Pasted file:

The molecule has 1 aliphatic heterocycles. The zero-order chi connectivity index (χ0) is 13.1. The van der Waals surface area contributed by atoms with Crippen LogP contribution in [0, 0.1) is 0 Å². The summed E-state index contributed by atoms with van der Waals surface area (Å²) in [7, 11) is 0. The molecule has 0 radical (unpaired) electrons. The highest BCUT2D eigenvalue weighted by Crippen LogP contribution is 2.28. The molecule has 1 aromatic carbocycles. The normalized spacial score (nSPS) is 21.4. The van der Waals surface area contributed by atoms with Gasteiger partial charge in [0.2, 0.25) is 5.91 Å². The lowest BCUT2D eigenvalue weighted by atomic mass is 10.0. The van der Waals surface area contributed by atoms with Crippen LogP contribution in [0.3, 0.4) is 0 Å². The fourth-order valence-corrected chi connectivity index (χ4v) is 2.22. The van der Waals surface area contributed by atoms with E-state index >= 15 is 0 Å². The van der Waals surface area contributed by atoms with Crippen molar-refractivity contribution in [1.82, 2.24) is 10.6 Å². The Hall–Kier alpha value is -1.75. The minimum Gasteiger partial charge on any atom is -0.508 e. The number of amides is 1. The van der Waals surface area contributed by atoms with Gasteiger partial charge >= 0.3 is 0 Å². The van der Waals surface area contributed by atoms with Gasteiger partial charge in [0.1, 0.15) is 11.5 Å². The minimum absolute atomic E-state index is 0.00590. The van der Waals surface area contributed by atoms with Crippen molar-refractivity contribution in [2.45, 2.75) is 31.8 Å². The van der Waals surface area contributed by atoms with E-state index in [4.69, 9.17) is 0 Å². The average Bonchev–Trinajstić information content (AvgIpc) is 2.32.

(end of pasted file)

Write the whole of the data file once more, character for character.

The molecule has 1 aliphatic heterocycles. The zero-order chi connectivity index (χ0) is 13.1. The van der Waals surface area contributed by atoms with Crippen LogP contribution in [0, 0.1) is 0 Å². The summed E-state index contributed by atoms with van der Waals surface area (Å²) in [7, 11) is 0. The molecule has 0 radical (unpaired) electrons. The highest BCUT2D eigenvalue weighted by Crippen LogP contribution is 2.28. The molecule has 1 aromatic carbocycles. The normalized spacial score (nSPS) is 21.4. The van der Waals surface area contributed by atoms with Gasteiger partial charge in [0.2, 0.25) is 5.91 Å². The lowest BCUT2D eigenvalue weighted by atomic mass is 10.0. The van der Waals surface area contributed by atoms with Crippen LogP contribution in [0.3, 0.4) is 0 Å². The fourth-order valence-corrected chi connectivity index (χ4v) is 2.22. The van der Waals surface area contributed by atoms with E-state index >= 15 is 0 Å². The van der Waals surface area contributed by atoms with Crippen molar-refractivity contribution in [1.82, 2.24) is 10.6 Å². The Hall–Kier alpha value is -1.75. The minimum Gasteiger partial charge on any atom is -0.508 e. The number of amides is 1. The van der Waals surface area contributed by atoms with Gasteiger partial charge >= 0.3 is 0 Å². The van der Waals surface area contributed by atoms with Gasteiger partial charge in [0.1, 0.15) is 11.5 Å². The minimum absolute atomic E-state index is 0.00590. The van der Waals surface area contributed by atoms with Crippen molar-refractivity contribution in [2.45, 2.75) is 31.8 Å². The van der Waals surface area contributed by atoms with E-state index in [4.69, 9.17) is 0 Å². The average Bonchev–Trinajstić information content (AvgIpc) is 2.32.